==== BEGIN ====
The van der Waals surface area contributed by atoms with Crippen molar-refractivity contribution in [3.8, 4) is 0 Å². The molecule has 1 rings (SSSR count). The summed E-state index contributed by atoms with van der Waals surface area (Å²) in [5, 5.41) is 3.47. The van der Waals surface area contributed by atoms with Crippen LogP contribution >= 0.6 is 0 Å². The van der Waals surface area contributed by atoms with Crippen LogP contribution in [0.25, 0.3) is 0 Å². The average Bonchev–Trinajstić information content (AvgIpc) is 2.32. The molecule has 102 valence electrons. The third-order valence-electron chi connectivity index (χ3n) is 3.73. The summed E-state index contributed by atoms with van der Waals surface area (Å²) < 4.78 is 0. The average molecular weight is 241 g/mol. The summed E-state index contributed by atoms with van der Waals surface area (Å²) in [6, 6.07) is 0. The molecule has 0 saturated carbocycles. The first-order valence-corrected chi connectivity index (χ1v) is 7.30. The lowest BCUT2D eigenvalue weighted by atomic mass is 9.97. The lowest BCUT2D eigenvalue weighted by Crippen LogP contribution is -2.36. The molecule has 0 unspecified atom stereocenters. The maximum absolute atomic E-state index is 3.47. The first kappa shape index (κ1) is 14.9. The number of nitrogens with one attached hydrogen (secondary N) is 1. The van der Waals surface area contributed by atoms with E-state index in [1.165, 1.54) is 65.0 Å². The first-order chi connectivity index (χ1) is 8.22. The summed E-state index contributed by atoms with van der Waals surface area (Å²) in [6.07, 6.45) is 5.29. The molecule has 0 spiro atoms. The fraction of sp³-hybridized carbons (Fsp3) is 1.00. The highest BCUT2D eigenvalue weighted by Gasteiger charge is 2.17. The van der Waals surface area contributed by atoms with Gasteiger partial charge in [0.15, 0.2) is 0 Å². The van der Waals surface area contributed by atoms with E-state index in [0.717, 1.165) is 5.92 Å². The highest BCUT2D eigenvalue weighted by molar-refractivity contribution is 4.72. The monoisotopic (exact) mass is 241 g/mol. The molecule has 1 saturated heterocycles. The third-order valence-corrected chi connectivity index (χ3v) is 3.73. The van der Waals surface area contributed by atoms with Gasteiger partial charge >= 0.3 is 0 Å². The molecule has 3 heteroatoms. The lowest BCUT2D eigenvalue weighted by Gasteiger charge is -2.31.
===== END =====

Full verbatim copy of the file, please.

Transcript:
The van der Waals surface area contributed by atoms with Crippen molar-refractivity contribution in [3.8, 4) is 0 Å². The molecule has 1 rings (SSSR count). The summed E-state index contributed by atoms with van der Waals surface area (Å²) in [5, 5.41) is 3.47. The van der Waals surface area contributed by atoms with Crippen LogP contribution >= 0.6 is 0 Å². The van der Waals surface area contributed by atoms with Crippen LogP contribution in [0.25, 0.3) is 0 Å². The average Bonchev–Trinajstić information content (AvgIpc) is 2.32. The molecule has 102 valence electrons. The third-order valence-electron chi connectivity index (χ3n) is 3.73. The summed E-state index contributed by atoms with van der Waals surface area (Å²) < 4.78 is 0. The average molecular weight is 241 g/mol. The summed E-state index contributed by atoms with van der Waals surface area (Å²) in [6, 6.07) is 0. The molecule has 0 saturated carbocycles. The first-order valence-corrected chi connectivity index (χ1v) is 7.30. The lowest BCUT2D eigenvalue weighted by atomic mass is 9.97. The lowest BCUT2D eigenvalue weighted by Crippen LogP contribution is -2.36. The molecule has 0 unspecified atom stereocenters. The maximum absolute atomic E-state index is 3.47. The first kappa shape index (κ1) is 14.9. The number of nitrogens with one attached hydrogen (secondary N) is 1. The van der Waals surface area contributed by atoms with E-state index in [1.165, 1.54) is 65.0 Å². The first-order chi connectivity index (χ1) is 8.22. The summed E-state index contributed by atoms with van der Waals surface area (Å²) in [6.07, 6.45) is 5.29. The molecule has 0 spiro atoms. The fraction of sp³-hybridized carbons (Fsp3) is 1.00. The highest BCUT2D eigenvalue weighted by Gasteiger charge is 2.17. The van der Waals surface area contributed by atoms with Gasteiger partial charge in [0.15, 0.2) is 0 Å². The van der Waals surface area contributed by atoms with E-state index in [0.717, 1.165) is 5.92 Å². The highest BCUT2D eigenvalue weighted by molar-refractivity contribution is 4.72. The monoisotopic (exact) mass is 241 g/mol. The molecule has 1 saturated heterocycles. The third-order valence-corrected chi connectivity index (χ3v) is 3.73. The van der Waals surface area contributed by atoms with Gasteiger partial charge >= 0.3 is 0 Å². The molecule has 3 heteroatoms. The lowest BCUT2D eigenvalue weighted by Gasteiger charge is -2.31.